Eight worthy volumes reviewed this month.
I know our Diocesan Environmental Officer, Madeleine Holmes, will want us all to read A Heart for Creation. The Cranmer work will be a useful gift for ecumenical partners on the continent who wish to know more about this seminal Anglican theologian and liturgist. The Ward / Coakley volume on Anglicans relating to Islam is written from a UK perspective, but will be valuable to our own, particularly urban congregations in Europe. But there is so much more, just so little time to get through it all!
For the reviews press the read more button.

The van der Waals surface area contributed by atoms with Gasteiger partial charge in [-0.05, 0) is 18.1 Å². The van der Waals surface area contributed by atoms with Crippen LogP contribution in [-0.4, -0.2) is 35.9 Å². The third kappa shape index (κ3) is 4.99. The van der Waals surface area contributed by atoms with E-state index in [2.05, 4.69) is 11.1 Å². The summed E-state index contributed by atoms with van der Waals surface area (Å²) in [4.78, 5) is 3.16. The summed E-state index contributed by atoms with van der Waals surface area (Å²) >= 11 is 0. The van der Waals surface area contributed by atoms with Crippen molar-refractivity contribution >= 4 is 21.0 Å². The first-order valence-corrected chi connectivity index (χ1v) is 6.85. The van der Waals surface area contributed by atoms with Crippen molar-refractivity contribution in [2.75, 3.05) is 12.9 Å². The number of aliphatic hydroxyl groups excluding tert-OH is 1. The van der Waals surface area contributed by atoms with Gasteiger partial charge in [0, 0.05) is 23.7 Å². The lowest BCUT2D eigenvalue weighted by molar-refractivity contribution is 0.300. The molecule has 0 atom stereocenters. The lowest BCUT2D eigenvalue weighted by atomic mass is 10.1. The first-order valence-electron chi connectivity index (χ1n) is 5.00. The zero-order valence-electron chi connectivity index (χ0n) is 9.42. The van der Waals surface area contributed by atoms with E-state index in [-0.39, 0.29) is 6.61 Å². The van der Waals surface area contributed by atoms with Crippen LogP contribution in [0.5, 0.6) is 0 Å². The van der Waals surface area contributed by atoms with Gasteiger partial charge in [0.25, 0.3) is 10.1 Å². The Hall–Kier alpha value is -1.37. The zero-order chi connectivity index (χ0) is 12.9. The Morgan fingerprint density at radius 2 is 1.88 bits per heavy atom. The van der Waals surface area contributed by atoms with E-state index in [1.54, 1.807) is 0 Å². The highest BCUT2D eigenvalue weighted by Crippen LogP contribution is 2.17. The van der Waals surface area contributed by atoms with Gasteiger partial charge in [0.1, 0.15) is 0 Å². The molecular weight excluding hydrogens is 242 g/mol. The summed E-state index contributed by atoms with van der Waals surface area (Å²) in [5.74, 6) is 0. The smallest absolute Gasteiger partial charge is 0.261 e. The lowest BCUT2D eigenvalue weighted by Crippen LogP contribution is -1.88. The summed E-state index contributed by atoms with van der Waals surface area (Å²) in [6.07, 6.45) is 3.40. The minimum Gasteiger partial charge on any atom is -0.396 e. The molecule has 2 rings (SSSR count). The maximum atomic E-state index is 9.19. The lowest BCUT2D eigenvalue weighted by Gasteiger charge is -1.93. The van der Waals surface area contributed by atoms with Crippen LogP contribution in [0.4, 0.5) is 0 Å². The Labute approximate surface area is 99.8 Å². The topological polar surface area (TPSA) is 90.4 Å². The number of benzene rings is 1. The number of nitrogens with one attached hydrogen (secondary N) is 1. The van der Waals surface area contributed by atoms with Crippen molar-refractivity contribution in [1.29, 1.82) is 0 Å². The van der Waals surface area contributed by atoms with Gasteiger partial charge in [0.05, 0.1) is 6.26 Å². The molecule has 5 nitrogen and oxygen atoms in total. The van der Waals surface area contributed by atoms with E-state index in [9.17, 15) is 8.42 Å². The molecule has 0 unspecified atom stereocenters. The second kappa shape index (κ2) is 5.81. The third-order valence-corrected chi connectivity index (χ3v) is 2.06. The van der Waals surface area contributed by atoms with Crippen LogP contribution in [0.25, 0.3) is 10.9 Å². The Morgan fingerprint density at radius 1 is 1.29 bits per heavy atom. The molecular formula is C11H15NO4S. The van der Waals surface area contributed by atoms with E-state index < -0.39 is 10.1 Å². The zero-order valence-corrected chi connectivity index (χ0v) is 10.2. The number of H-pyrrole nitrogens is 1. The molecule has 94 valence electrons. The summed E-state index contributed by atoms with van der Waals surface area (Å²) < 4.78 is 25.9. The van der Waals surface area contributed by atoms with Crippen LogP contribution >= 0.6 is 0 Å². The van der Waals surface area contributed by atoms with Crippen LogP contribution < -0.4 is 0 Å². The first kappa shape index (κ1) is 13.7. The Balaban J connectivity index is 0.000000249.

Down the years the Lion Handbook series has produced a range of consistently high quality introductions to the Bible, Church History and Theology that have produced a helpful way into serious study of these subjects for the intelligent non-specialist reader. This latest addition to the series, edited by Professor R J Berry of University College London, provides a helpful introduction to the whole range of issues involved in the relationship between Christianity and the natural sciences. In addition to Professor Berry, contributors to this volume include other distinguished writers on science and religion such as Dennis Alexander, Alan Padgett and David Wilkinson and the topics that it covers are ‘The nature of things’, ‘Science, faith and the Bible,’ ‘Physical and earth sciences’, ‘Life sciences’, ‘Humanity and humanness’ and ‘Science, ethics and Christianity’. There is also a list of important people and events in the history of the meeting of science and religion. Fully illustrated and accessibly written, this handbook provides an up-to-date and authoritative survey of the entire history of the relationship between science and Christianity. It covers important historical events in the interaction between science and faith, explores the relationship between scientific knowledge and biblical interpretation and introduces recent scientific developments such as cloning, the human genome, GM crops, nuclear power, artificial intelligence, and gravity as an explanation for the origins of the Universe. The Intelligent Design movement and theories on how the world may end are also covered. At the moment this is the book to give to someone who wants an introduction to science and religion.